A recent nationwide survey completed by the Barna Research Group determined that only 4 percent of Americans had a “biblical” worldview. When George Barna, who has researched cultural trends and the Christian Church since 1984, looked at the “born- again” believers in America, the results were a dismal 9 percent.
Barna’s survey also connected an individual’s worldview with his or her moral beliefs and actions. Barna says, “Although most people own a Bible and know some of its content, our research found that most Americans have little idea how to integrate core biblical principles to form a unified and meaningful response to the challenges and opportunities of life.”
1. What’s a worldview?
A worldview is the framework from which we view reality and make sense of life and the world. “[It’s] any ideology, philosophy, theology, movement or religion that provides an overarching approach to understanding God, the world and man’s relations to God and the world,” says David Noebel, author of Understanding the Times.
For example, a 2-year-old believes he’s the center of his world, a secular humanist believes that the material world is all that exists, and a Buddhist believes he can be liberated from suffering by self-purification.
Someone with a biblical worldview believes his primary reason for existence is to love and serve God.
Whether conscious or subconscious, every person has some type of worldview. A personal worldview is a combination of all you believe to be true, and what you believe becomes the driving force behind every emotion, decision and action. Therefore, it affects your response to every area of life: from philosophy to science, theology and anthropology to economics, law, politics, art and social order — everything.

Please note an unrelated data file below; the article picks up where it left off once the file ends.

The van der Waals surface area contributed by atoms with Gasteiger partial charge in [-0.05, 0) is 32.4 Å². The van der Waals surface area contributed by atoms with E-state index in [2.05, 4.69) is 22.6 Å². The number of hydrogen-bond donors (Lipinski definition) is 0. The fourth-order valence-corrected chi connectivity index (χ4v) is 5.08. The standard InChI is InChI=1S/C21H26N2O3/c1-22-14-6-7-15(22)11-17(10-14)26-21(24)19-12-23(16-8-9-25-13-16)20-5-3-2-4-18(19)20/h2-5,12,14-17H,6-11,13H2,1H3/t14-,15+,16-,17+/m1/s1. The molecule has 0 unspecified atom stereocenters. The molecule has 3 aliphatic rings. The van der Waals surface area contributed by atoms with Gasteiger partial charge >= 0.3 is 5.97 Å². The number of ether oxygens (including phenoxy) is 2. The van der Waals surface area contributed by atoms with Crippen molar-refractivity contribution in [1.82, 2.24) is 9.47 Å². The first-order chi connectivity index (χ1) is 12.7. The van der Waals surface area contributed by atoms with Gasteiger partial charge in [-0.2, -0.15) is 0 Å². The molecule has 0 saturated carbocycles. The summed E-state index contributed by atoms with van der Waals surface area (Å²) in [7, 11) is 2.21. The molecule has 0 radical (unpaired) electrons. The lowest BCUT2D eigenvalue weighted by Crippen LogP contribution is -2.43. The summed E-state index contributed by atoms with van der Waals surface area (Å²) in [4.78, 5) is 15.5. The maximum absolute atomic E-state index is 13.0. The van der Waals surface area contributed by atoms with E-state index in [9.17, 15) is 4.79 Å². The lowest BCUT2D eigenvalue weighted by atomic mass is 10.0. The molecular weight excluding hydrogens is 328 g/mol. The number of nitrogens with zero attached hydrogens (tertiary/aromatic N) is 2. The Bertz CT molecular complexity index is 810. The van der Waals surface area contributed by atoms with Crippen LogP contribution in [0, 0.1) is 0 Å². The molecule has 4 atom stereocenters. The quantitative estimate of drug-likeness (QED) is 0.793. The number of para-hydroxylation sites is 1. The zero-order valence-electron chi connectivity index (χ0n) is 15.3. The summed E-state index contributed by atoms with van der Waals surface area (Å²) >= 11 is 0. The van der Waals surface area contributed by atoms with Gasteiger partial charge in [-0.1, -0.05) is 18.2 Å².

For example, let’s suppose you have bought the idea that beauty is in the eye of the beholder (secular relative truth) as opposed to beauty as defined by God’s purity and creativity (absolute truth). Then any art piece, no matter how vulgar or abstract, would be considered “art,” a creation of beauty.
2. What’s a biblical worldview?
A biblical worldview is based on the infallible Word of God. When you believe the Bible is entirely true, then you allow it to be the foundation of everything you say and do. That means, for instance, you take seriously the mandate in Romans 13 to honor the governing authorities by researching the candidates and issues, making voting a priority.
Do you have a biblical worldview? Answer the following questions, based on claims found in the Bible and which George Barna used in his survey:
- Do absolute moral truths exist?
- Is absolute truth defined by the Bible?
- Did Jesus Christ live a sinless life?
- Is God the all-powerful and all-knowing Creator of the universe, and does He still rule it today?
- Is salvation a gift from God that cannot be earned?
- Is Satan real?
- Does a Christian have a responsibility to share his or her faith in Christ with other people?
- Is the Bible accurate in all of its teachings?
Did you answer yes to these? Only 9 percent of “born- again” believers did. But what’s more important than your yes to these questions is whether your life shows it. Granted, we are all sinners and fall short, but most of our gut reactions will reflect what we deep-down, honest-to-goodness believe to be real and true.
Check out how a Biblical worldview gets diluted and why having a Biblical worldview is important here at the original source: http://www.focusonthefamily.com/faith/christian-worldview/whats-a-christian-worldview/whats-a-worldview-anyway